Dreamlife of Angels
In the history of contemporary French cinema after the Nouvelle Vague, the figure who looms largest in influence is Maurice Pialat. It is he who effectively introduced a new, abrasive kind of narrative structure into modern filmmaking: the story made up solely of chance encounters, violent coincidences, reckless collisions and impulsive acts.
Pialat, along with John Cassavetes, also helped to inaugurate a new cult of the actor in cinema – a style in which performers are laid bare and characterisation is more like a series of vivid, contradictory flashes than so-called well-rounded portraits.
In Erick Zonca's impressive debut feature The Dreamlife of Angels, we find a similar fractured intensity, and a Pialat-like grasp of both the pain and grace inherent in daily life.
Isa (Élodie Bouchez) arrives in Lille, a free agent looking for some way to survive. Taking on a crummy factory job, she meets Marie (Natacha Régnier) and soon moves in with her. The film tracks the growing friendship of these women for a while, but then bifurcates.
Isa is drawn to the secret diary of a teenage girl she finds in the apartment. Identifying with this girl's problems and yearnings, Isa begins to visit her in the hospital where she lies comatose. Meanwhile, Marie becomes obsessed with the surly, fickle Chriss (Grégoire Colin) – a man who both stirs Marie's suppressed passions and drives her crazy with his incessant games.
"I never start with a theme": this remark by Zonca goes right to the heart of what is most haunting in The Dreamlife of Angels. The film unfolds under a subtle question mark, shrouded in mystery. As we follow the intertwined lives of the two women, we wonder what thread really coheres or draws them together in the filmmaker's mind. (Intriguingly, he has since collaborated with Abel Ferrara's longtime screenwriter Nicholas St John.)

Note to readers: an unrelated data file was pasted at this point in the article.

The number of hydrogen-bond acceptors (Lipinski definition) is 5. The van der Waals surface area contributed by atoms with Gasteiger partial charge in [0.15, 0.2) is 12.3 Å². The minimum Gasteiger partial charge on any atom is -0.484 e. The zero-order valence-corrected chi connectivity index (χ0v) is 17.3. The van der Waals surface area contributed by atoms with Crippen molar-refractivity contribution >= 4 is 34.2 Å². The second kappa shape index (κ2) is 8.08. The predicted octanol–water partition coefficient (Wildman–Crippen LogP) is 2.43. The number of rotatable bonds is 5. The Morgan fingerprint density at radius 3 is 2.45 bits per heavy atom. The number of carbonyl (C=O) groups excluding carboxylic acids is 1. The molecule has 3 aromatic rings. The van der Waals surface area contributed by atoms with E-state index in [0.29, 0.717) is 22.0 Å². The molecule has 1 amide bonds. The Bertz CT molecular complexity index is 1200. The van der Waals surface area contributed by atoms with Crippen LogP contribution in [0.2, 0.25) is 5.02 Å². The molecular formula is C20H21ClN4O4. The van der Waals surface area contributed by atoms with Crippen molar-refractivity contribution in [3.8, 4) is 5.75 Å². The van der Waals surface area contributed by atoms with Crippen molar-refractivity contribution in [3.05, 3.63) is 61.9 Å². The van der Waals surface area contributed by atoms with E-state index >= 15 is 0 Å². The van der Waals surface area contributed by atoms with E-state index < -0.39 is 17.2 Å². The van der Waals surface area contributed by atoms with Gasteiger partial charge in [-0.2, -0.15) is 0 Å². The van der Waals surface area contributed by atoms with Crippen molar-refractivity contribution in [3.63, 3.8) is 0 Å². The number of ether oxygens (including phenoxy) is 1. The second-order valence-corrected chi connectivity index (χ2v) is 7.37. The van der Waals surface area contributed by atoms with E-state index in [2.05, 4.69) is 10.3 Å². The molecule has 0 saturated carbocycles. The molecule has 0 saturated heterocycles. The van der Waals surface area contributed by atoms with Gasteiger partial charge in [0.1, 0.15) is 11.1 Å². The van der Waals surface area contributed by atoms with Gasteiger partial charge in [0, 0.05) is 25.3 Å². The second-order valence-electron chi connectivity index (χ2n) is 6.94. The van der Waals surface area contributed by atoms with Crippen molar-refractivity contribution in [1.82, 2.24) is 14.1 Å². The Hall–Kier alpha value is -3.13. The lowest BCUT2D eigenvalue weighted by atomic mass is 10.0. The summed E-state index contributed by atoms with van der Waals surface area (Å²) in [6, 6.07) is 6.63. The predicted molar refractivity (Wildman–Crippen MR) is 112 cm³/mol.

In many respects, Zonca's approach resembles that of Robert Altman's most intense character portraits, such as Vincent and Theo (1980) or Three Women (1977). Like in those films, we begin to wonder whether the seemingly realistic events are in fact a kind of dream, in which the different characters represent divided parts of the same personality or soul. It takes acting of the highest order to communicate both the earthly and ethereal aspects of such unusual characters; Bouchez and Régnier tackle the challenge with virtuosic gusto.
Rather than outlining a plot in the strict sense, The Dreamlife of Angels is more devoted to a far-reaching comparison of the respective behaviours of Isa and Marie. Where one is sweet and soft, the other is cruel and hard; where one takes life as it comes, the other tries to force every issue. Yet, as in Bergman's Persona (1965), such stark differences eventually give way to uncanny overlaps, echoes and symmetries between the women and their ways of coping.
It is useless to search for any overtly moral perspective in Zonca's examination of Isa and Marie. We are far from those chick-flicks of an earlier era in which a promiscuous girl, bent on self-destruction, is contrasted with another who is wiser and more innocent (a mode rather nostalgically and campily evoked in Sally Potter's The Man Who Cried ). For Zonca, both main characters are ambiguously angel and devil, equally sadistic and masochistic in their emotional lives.
The film's sudden finale deliberately leaves the viewer stunned and a little perplexed. Zonca refuses to clarify for us whether the dreamlife evoked by his title is an ideal or a mere illusion, a source of vital hope or a romantic curse. It is enough to have glimpsed, in the tumult of images, words and gestures, a fragment of these characters' inner, intimate beings – and The Dreamlife of Angels brings us skilfully to the fleeting point of such a revelation.
© Adrian Martin March 1999